Monday, April 25, 2016

The Line Game - Linear Graph Review

Educational Objective:
Review linear equations:  slope, intercepts, equations, graphs, and solution ordered pairs

Background:
I created this game a few years ago to help my students review linear equations.  The students were doing fine with the topics when it was presented one at a time, but this game requires them to use all those topics at once.  I remember one students saying, "I have never worked this hard in a math class!"
For the game, you will present the students will one graphed line at a time, they are required to match 5 attributes to that line as quickly and accurately as they can.  To do this, the cards with the attributes are dealt to the teams randomly.  The first team to identify a matching card will be rewarded with 5 points, the next correct team will receive 4 points, etc.  until all 5 cards are matched.
If a team incorrectly identifies a card, they will lose 2 points from their score.  Likewise, if a team has a matching card and doesn't recognize it, they will lose 2 points.
After all 10 lines have been displayed, the team with the highest score is the winner.


Before Class:
Print and laminate the 50 game cards.  Click here for the cards.


Print a copy of the answer key.  Click here for the answer key.  The answer key is the third page of that document.  I laminated my copy of the answer key and use a dry erase marker to keep track of what cards have been matched during the game.  



Beginning of Class:
Divide your class into five (5) teams and give each team ten (10) random game cards.  Instruct them to look over the cards.  Make sure each team member can see all the cards and the images being displayed.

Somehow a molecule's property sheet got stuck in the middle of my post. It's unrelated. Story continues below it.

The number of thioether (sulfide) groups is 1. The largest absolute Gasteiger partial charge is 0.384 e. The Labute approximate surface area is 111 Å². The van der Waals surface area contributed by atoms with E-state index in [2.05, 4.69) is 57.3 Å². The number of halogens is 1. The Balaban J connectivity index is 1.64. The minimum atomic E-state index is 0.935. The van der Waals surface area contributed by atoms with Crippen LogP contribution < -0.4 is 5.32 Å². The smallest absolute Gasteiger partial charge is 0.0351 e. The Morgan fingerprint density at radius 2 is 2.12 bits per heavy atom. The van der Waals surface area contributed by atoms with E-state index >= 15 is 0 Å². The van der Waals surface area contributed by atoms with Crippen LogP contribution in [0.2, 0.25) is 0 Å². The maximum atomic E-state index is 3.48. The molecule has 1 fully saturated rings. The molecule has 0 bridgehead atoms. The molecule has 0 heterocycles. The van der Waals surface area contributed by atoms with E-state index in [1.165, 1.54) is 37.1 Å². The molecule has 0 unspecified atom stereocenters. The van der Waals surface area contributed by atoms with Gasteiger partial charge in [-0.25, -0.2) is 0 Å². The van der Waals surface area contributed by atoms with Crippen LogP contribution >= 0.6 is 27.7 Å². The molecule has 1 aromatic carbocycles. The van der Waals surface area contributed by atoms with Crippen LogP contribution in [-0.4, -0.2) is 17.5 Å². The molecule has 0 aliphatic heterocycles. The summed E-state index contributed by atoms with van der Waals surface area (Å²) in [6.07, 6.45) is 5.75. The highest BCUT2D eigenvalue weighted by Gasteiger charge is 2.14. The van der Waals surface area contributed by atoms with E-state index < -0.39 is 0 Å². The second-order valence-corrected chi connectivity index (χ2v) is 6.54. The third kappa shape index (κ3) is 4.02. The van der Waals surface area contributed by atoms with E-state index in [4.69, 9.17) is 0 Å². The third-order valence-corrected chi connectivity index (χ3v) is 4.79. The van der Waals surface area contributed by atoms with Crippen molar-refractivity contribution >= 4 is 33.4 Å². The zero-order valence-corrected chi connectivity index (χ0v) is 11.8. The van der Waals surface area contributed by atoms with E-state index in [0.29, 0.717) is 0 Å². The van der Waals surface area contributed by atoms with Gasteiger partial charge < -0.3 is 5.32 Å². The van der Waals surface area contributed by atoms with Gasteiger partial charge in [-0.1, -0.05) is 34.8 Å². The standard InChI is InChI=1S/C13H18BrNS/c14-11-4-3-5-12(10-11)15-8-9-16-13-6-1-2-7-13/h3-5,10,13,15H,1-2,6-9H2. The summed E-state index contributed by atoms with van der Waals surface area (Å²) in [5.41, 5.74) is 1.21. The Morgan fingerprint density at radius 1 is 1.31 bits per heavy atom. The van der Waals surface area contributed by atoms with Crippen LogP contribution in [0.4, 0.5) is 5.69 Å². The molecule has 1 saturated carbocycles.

Project the title screen of the presentation.  Click here for the presentation.  




Game Play:

Display the first line and remind the students that there are five cards out there that match the graphed line (slope and y-int, slope and point, equation, two ordered pairs, intercepts).  Once a team believes they have a match, they tell you the code on the bottom of the card.

The first correct team is awarded 5 points
The second correct team is awarded 4 points
The third correct team is awarded 3 points
The fourth correct team is awarded 2 points
The fifth correct team is awarded 1 point

If a team is incorrect, their score is reduced by 2.
If a team has a matching card, but doesn't recognize it, their score is reduced by 2.

Note - In order to avoid having teams with negative scores, you might want to start each team with a certain amount of points.  Perhaps each team could start with 10 points.

Make the students aware that since the cards were distributed randomly, a team may have more than one matching card on a line, or even no cards that match a particular line.

After each line, instruct the students that those five cards will not match anymore lines and they can set them to the side.  After each line, I like to go over any incorrect matches that the students made (not that they listen, but I try).


Tips and Tricks:

  • I do not let the students know that there are 10 lines.  I tell them that there are 11, that way once we reach the 10th line they will still look to see if cards match rather than automatically calling out the codes.  This only works the first time we play the game.
  • Make sure all students can see the projection.
  • Make sure all team members agree on a card before checking your answer key.




Rules and Game Play Video:
I apologize for the volume of this video.  I had to turn my speaker all the way up to hear it and I will invest in a microphone in the future :)

4 comments:

  1. This looks awesome! I can't wait to try it out. It seems really simple in terms of rules, but complex in terms of thinking. Also could easily be applied to exponential, quadratic, etc. Lloms like a very valuable practice structure for students.

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    Replies
    1. I have games made for parabolas and sine functions. I'll be writing about those soon.

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  2. Just used this today as a review, what a great game! Thanks!

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  3. Awesome idea as always, Nora! Will be using this with my year 11s on Monday.
    I have taken the liberty of rewriting the game cards in Google docs so the formatting is a bit more mathsy and I've changed the b's to c's (Here in the UK we say mx + b) if anyone is interested in using my (very slightly) modified version you can find it here: https://goo.gl/ctnm7o

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